Dragon Age: Origins, My Thoughts:

I had this long thing written up where I talked about the minutiae of the game’s various systems and how they blurred the line between MMO-style systems and single-player games, and then I decided to throw it all out and just sum things up:

Surprisingly few dragons.  Loved the story.  Hated the combat.  Hated the crafting.  Would 100% bone Alistair if I was into dudes.  Settled for shagging the hot french assassin nun.  10/10, would play 40 hours to get into nun’s pants again.

 

 

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It’s 2017, and I’m finally done with UMDs.

I’d like to say “Done with PSP games”, but I still have four PSP games in the backlog.  They’re all PSN download versions, though, so I get to pack away both my Ceramic White PSP-1000 and my Lilac PSP-3000 and play those last few games on a Vita.

The final game spun up – for now, anyway, I’m not ruling out picking up the odd cheap PSP game in future – was another train simulator, this time the “Yamanote Line” version of Densha De Go! Pocket.

Much like the Chuo line version, it’s all about keeping to schedules and careful stopping at stations without exceeding any speed limits.  It gets a TON of points for representing the train line I’m most familiar with – I have spent a lot of hours riding the Yamanote – but loses some points for being a little less interesting to actually play.  The Chuo line, after all, has all kinds of expresses and limited expresses and local service trains, while the Yamanote just has, well, trains that stop at every single stop.  The game mixes it up a little by having morning and evening trains and throwing in some weather now and again, but it’s still a little more tedious to get through all of the track variations to unlock the two “secret” tracks… and then those are just driving a full loop of the Yamanote line, but doing it with an older train.

I can recommend either of these to anyone who’s been to Japan and fallen in love with the train system there – there’s very little language knowledge required and there’s something wonderfully meditative about the routine of departing a station, getting up to speed, then slowing down for the next station.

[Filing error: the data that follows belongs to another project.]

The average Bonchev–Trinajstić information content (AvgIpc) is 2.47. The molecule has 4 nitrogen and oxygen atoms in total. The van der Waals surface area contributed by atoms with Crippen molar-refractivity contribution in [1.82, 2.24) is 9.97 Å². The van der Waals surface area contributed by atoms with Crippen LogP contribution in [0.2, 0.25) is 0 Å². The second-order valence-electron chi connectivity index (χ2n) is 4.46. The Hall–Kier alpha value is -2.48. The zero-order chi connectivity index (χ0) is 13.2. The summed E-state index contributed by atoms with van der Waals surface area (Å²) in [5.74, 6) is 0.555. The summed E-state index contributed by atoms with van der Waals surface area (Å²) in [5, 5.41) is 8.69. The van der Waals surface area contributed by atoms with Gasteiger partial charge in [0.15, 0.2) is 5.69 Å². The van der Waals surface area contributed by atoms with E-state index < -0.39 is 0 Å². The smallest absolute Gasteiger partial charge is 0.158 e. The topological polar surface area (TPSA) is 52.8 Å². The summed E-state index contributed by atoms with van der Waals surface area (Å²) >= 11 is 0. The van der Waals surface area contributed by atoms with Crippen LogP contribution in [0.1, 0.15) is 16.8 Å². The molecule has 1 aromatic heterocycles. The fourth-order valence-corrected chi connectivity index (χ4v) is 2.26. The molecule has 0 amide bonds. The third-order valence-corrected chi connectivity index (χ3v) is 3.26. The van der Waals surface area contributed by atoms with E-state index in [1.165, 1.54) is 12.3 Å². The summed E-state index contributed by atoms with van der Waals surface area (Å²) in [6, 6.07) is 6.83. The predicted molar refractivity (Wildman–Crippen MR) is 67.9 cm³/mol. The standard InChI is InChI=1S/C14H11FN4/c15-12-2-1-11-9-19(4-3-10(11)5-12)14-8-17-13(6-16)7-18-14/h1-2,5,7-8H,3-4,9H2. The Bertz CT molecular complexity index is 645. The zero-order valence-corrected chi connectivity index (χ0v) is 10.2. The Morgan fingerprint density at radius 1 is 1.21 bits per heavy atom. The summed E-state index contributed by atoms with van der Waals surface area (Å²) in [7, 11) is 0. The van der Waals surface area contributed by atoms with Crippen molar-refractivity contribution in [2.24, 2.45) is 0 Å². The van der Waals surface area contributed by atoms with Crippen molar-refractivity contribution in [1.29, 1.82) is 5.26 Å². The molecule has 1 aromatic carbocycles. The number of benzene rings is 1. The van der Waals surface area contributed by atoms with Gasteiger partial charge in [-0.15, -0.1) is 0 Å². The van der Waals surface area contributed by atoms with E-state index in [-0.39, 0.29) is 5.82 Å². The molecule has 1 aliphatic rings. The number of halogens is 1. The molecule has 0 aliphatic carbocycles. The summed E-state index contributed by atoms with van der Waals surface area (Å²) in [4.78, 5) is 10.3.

I also got my second “excellent!” stop, which you only get for stopping precisely on the mark.  Normally you have an acceptable range of +/- 5 meters from the stopping line, and (for me) being less than 50cm off is a Good Stop, so this was 100% luck:

Breaking the PSP out for a couple of games has really reminded me what a wonderful little console it was, particularly in the pre-smartphone era.  I spent several mind-numbing years doing software QA for very large and very dull companies, followed by several years of college, and having a PSP loaded up with music and short videos and games did wonders for keeping me sane.  It also helped me keep myself from panicking on one very disturbing occasion when I found myself halfway up a mountain and caught in an entirely out-of-season typhoon, but that’s a story for another time.

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Dead or Alive DLC is needlessly complicated

Though I don’t often write about it, the Dead or Alive series of fighting games remains my favorite beat-em-up and Barbie-simulator series – and, given that I am rubbish at the actual fighting part of the game, the part where I collect pretty dresses for my digital combatants represents, by far, the more important part of the package.

So, when I heard that some outfits were being pulled off of PSN due to rights expiring, I figured that I should see about getting them while I still could.

Keep in mind that I bought the game off the Japanese store, so DLC is always a little tricky because it’s being bought with a secondary PSN account.  DoA5 checks your licenses when you start the game, but once activated the content is available to all users of the console.  So, if I get the urge to buy a premium outfit, I need to buy it off the Japanese PSN, start DoA5 while logged into the Japanese account, wait for it to check my licenses, close DoA5, log in to my US account and run it, at which point the costumes are available to me and I can put an adorable purple witch costume on Marie Rose and go online for my regular dose of being humiliated by people who can actually play.

But look cute while I’m doing it, is the important point.

I may have gone off on a tangent there, and I apologize.

Anyway.  All of the costumes being pulled were part of Season Pass 4, so I exchanged some yen for that and the PS4 dutifully reported that I had exchanged money for virtual goods and now owned them.

But, as usual, the costumes weren’t actually available in-game. I don’t often actually buy costumes and I never remember the process that I need to go through, so this is half a rant and half something I can look back on later to remind myself of the process.